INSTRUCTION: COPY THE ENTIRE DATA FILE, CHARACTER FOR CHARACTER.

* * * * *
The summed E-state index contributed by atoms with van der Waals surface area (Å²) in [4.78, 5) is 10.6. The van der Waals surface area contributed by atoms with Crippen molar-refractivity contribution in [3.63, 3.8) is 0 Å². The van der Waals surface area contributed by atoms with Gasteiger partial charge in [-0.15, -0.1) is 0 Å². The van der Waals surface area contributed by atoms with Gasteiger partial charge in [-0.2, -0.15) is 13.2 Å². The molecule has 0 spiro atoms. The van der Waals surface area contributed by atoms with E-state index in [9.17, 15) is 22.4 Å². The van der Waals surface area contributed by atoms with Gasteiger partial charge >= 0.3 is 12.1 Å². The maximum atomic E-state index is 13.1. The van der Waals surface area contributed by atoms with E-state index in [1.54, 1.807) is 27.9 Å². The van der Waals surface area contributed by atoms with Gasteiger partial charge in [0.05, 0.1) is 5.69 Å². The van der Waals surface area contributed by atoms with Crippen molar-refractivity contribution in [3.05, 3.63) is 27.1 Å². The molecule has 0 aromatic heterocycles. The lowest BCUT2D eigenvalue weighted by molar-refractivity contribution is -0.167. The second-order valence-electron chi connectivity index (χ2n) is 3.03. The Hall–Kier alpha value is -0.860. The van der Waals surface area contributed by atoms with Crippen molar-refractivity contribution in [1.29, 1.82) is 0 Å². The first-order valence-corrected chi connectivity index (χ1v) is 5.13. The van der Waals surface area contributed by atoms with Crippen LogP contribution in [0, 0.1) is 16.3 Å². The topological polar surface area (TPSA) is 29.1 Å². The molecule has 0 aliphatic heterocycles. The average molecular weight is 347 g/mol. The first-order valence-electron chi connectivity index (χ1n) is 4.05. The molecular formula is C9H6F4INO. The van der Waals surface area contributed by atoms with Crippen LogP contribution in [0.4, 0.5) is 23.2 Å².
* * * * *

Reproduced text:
The summed E-state index contributed by atoms with van der Waals surface area (Å²) in [4.78, 5) is 10.6. The van der Waals surface area contributed by atoms with Crippen molar-refractivity contribution in [3.63, 3.8) is 0 Å². The van der Waals surface area contributed by atoms with Gasteiger partial charge in [-0.15, -0.1) is 0 Å². The van der Waals surface area contributed by atoms with Gasteiger partial charge in [-0.2, -0.15) is 13.2 Å². The molecule has 0 spiro atoms. The van der Waals surface area contributed by atoms with E-state index in [9.17, 15) is 22.4 Å². The van der Waals surface area contributed by atoms with Gasteiger partial charge >= 0.3 is 12.1 Å². The maximum atomic E-state index is 13.1. The van der Waals surface area contributed by atoms with E-state index in [1.54, 1.807) is 27.9 Å². The van der Waals surface area contributed by atoms with Gasteiger partial charge in [0.05, 0.1) is 5.69 Å². The van der Waals surface area contributed by atoms with Crippen molar-refractivity contribution in [3.05, 3.63) is 27.1 Å². The molecule has 0 aromatic heterocycles. The lowest BCUT2D eigenvalue weighted by molar-refractivity contribution is -0.167. The second-order valence-electron chi connectivity index (χ2n) is 3.03. The Hall–Kier alpha value is -0.860. The van der Waals surface area contributed by atoms with Crippen molar-refractivity contribution in [1.29, 1.82) is 0 Å². The first-order valence-corrected chi connectivity index (χ1v) is 5.13. The van der Waals surface area contributed by atoms with Crippen LogP contribution in [0, 0.1) is 16.3 Å². The topological polar surface area (TPSA) is 29.1 Å². The molecule has 0 aliphatic heterocycles. The average molecular weight is 347 g/mol. The first-order valence-electron chi connectivity index (χ1n) is 4.05. The molecular formula is C9H6F4INO. The van der Waals surface area contributed by atoms with Crippen LogP contribution in [0.4, 0.5) is 23.2 Å².